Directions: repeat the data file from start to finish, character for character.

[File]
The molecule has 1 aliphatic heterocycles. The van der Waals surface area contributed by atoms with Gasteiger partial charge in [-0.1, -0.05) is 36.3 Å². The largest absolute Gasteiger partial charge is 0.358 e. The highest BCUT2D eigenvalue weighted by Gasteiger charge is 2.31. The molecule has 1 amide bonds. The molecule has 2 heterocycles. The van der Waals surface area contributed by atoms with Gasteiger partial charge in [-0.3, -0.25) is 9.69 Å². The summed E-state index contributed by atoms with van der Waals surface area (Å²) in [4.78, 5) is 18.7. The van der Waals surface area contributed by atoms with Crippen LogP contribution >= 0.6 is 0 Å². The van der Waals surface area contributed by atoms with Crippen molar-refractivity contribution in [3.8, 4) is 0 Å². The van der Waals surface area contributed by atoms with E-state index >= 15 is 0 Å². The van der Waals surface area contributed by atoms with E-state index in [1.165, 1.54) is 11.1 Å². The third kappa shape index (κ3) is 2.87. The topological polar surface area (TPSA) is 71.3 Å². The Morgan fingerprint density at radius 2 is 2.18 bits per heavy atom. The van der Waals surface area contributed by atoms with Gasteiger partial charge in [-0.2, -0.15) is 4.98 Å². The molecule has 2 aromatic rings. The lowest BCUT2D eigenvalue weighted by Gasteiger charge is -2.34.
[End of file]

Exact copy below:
The molecule has 1 aliphatic heterocycles. The van der Waals surface area contributed by atoms with Gasteiger partial charge in [-0.1, -0.05) is 36.3 Å². The largest absolute Gasteiger partial charge is 0.358 e. The highest BCUT2D eigenvalue weighted by Gasteiger charge is 2.31. The molecule has 1 amide bonds. The molecule has 2 heterocycles. The van der Waals surface area contributed by atoms with Gasteiger partial charge in [-0.3, -0.25) is 9.69 Å². The summed E-state index contributed by atoms with van der Waals surface area (Å²) in [4.78, 5) is 18.7. The van der Waals surface area contributed by atoms with Crippen LogP contribution >= 0.6 is 0 Å². The van der Waals surface area contributed by atoms with Crippen molar-refractivity contribution in [3.8, 4) is 0 Å². The van der Waals surface area contributed by atoms with E-state index >= 15 is 0 Å². The van der Waals surface area contributed by atoms with E-state index in [1.165, 1.54) is 11.1 Å². The third kappa shape index (κ3) is 2.87. The topological polar surface area (TPSA) is 71.3 Å². The Morgan fingerprint density at radius 2 is 2.18 bits per heavy atom. The van der Waals surface area contributed by atoms with Gasteiger partial charge in [-0.2, -0.15) is 4.98 Å². The molecule has 2 aromatic rings. The lowest BCUT2D eigenvalue weighted by Gasteiger charge is -2.34.